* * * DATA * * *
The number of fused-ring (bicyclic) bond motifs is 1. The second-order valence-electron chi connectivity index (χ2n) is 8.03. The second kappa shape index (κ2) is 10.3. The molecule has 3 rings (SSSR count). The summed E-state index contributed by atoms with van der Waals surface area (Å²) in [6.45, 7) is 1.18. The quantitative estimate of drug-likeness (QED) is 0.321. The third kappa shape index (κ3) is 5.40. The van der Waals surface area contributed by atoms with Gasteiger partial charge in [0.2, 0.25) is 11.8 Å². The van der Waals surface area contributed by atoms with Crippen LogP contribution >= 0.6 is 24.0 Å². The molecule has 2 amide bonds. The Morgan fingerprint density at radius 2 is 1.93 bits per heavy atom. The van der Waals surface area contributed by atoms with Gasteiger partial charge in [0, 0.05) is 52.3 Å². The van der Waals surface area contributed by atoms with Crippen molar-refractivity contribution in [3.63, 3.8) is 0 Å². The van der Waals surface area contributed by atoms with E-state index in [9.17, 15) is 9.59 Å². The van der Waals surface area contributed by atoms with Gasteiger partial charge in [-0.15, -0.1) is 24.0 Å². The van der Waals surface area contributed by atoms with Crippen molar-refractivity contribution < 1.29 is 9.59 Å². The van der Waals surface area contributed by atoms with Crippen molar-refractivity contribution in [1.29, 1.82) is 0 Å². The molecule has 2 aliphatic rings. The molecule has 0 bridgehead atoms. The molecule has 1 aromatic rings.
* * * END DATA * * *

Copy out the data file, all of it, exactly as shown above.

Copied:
The number of fused-ring (bicyclic) bond motifs is 1. The second-order valence-electron chi connectivity index (χ2n) is 8.03. The second kappa shape index (κ2) is 10.3. The molecule has 3 rings (SSSR count). The summed E-state index contributed by atoms with van der Waals surface area (Å²) in [6.45, 7) is 1.18. The quantitative estimate of drug-likeness (QED) is 0.321. The third kappa shape index (κ3) is 5.40. The van der Waals surface area contributed by atoms with Gasteiger partial charge in [0.2, 0.25) is 11.8 Å². The van der Waals surface area contributed by atoms with Crippen LogP contribution >= 0.6 is 24.0 Å². The molecule has 2 amide bonds. The Morgan fingerprint density at radius 2 is 1.93 bits per heavy atom. The van der Waals surface area contributed by atoms with Gasteiger partial charge in [0, 0.05) is 52.3 Å². The van der Waals surface area contributed by atoms with Crippen molar-refractivity contribution in [3.63, 3.8) is 0 Å². The van der Waals surface area contributed by atoms with E-state index in [9.17, 15) is 9.59 Å². The van der Waals surface area contributed by atoms with Gasteiger partial charge in [-0.15, -0.1) is 24.0 Å². The van der Waals surface area contributed by atoms with Crippen molar-refractivity contribution < 1.29 is 9.59 Å². The van der Waals surface area contributed by atoms with Crippen molar-refractivity contribution in [1.29, 1.82) is 0 Å². The molecule has 2 aliphatic rings. The molecule has 0 bridgehead atoms. The molecule has 1 aromatic rings.